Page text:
2015Tell him I cannot sit a cowards horse,
Bid him to daie bestride the iade himselfe,
For I will staine my horse quite ore with bloud,
And double guild my spurs, but I will catch him,
So tell the capring boy, and get thee gone.
2020
Enter another.
He: Edward of Wales, Phillip the second sonne
To the most mightie christian king of France,
Seeing thy bodies liuing date expird,
All full of charitie and christian loue,
2025Commends this booke full fraught with prayers,
To thy faire hand, and for thy of lyfe,
Intreats thee that thou meditate therein,
And arme thy soule for hir long iourney towards.
Thus haue I done his bidding, and returne.
2030Pr. Herald of Phillip greet thy Lord from me,
All good that he can send I can receiue,
But thinkst thou not the vnaduised boy,
Hath wrongd himselfe in this far tendering me,
Happily he cannot praie without the booke,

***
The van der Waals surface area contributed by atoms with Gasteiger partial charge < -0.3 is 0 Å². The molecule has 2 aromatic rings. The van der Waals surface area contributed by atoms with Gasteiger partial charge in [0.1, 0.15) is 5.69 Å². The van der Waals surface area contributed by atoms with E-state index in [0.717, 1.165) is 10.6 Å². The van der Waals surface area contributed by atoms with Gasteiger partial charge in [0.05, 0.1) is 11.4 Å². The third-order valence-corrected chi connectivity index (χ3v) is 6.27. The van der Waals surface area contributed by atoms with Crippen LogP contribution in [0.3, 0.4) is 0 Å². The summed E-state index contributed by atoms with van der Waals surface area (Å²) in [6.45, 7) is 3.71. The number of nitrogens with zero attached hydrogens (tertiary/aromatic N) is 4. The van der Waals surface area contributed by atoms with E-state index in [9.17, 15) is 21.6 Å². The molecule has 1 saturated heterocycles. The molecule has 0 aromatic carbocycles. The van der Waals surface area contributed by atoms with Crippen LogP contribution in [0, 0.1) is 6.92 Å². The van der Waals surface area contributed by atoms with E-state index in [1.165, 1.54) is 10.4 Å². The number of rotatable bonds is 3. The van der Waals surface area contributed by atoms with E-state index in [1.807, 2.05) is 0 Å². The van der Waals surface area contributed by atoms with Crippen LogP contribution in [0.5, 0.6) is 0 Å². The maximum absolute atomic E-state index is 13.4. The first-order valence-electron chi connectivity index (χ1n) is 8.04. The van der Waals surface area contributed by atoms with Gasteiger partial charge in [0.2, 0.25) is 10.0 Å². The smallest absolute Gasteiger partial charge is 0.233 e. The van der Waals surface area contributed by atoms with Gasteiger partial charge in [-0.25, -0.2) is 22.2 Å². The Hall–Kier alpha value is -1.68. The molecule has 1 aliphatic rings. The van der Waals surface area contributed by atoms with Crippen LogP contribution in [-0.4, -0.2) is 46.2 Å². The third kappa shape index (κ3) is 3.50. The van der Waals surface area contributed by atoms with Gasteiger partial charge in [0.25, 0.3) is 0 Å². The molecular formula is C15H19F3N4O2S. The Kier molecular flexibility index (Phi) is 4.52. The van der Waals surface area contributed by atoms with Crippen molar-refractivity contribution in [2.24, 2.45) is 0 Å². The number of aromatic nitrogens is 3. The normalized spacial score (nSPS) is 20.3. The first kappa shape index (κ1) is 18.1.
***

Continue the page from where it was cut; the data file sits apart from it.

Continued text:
2035I thinke him no diuine extemporall,
Then render backe this common place of prayer,
To do himselfe good in aduersitie,
Besides, he knows not my sinnes qualitie,
and therefore knowes no praiers for my auaile,
2040Ere night his praier may be to praie to God,
To put it in my heart to heare his praier,
So tell the courtly wanton, and be gone.
He. I go.
Pr. How confident their strength and number makes them,
2045Now Audley sound those siluer winges of thine,
And let those milke white messengers of time,
Shew thy times learning in this dangerous time,
Thy selfe art busie, and bit with many broiles,